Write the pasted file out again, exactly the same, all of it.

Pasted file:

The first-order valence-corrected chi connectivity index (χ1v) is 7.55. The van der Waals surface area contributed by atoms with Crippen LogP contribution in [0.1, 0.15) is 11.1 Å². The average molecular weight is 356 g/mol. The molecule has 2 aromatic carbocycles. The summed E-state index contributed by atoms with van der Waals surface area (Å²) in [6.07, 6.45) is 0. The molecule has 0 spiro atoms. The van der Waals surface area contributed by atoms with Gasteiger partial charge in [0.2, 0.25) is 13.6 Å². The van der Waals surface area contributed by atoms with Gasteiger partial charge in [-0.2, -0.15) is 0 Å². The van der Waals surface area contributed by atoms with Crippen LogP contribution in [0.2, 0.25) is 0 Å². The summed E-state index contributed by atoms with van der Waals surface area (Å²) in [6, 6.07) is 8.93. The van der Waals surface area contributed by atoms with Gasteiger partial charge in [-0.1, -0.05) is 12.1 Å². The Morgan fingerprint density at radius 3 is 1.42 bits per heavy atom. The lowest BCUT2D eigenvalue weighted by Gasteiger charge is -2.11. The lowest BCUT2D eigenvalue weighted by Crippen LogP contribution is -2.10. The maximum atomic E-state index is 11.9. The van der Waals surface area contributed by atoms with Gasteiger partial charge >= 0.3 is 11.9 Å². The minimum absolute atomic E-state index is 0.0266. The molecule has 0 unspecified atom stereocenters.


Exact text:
The first-order valence-corrected chi connectivity index (χ1v) is 7.55. The van der Waals surface area contributed by atoms with Crippen LogP contribution in [0.1, 0.15) is 11.1 Å². The average molecular weight is 356 g/mol. The molecule has 2 aromatic carbocycles. The summed E-state index contributed by atoms with van der Waals surface area (Å²) in [6.07, 6.45) is 0. The molecule has 0 spiro atoms. The van der Waals surface area contributed by atoms with Gasteiger partial charge in [0.2, 0.25) is 13.6 Å². The van der Waals surface area contributed by atoms with Gasteiger partial charge in [-0.2, -0.15) is 0 Å². The van der Waals surface area contributed by atoms with Crippen LogP contribution in [0.2, 0.25) is 0 Å². The summed E-state index contributed by atoms with van der Waals surface area (Å²) in [6, 6.07) is 8.93. The van der Waals surface area contributed by atoms with Gasteiger partial charge in [-0.1, -0.05) is 12.1 Å². The Morgan fingerprint density at radius 3 is 1.42 bits per heavy atom. The lowest BCUT2D eigenvalue weighted by Gasteiger charge is -2.11. The lowest BCUT2D eigenvalue weighted by Crippen LogP contribution is -2.10. The maximum atomic E-state index is 11.9. The van der Waals surface area contributed by atoms with Gasteiger partial charge >= 0.3 is 11.9 Å². The minimum absolute atomic E-state index is 0.0266. The molecule has 0 unspecified atom stereocenters.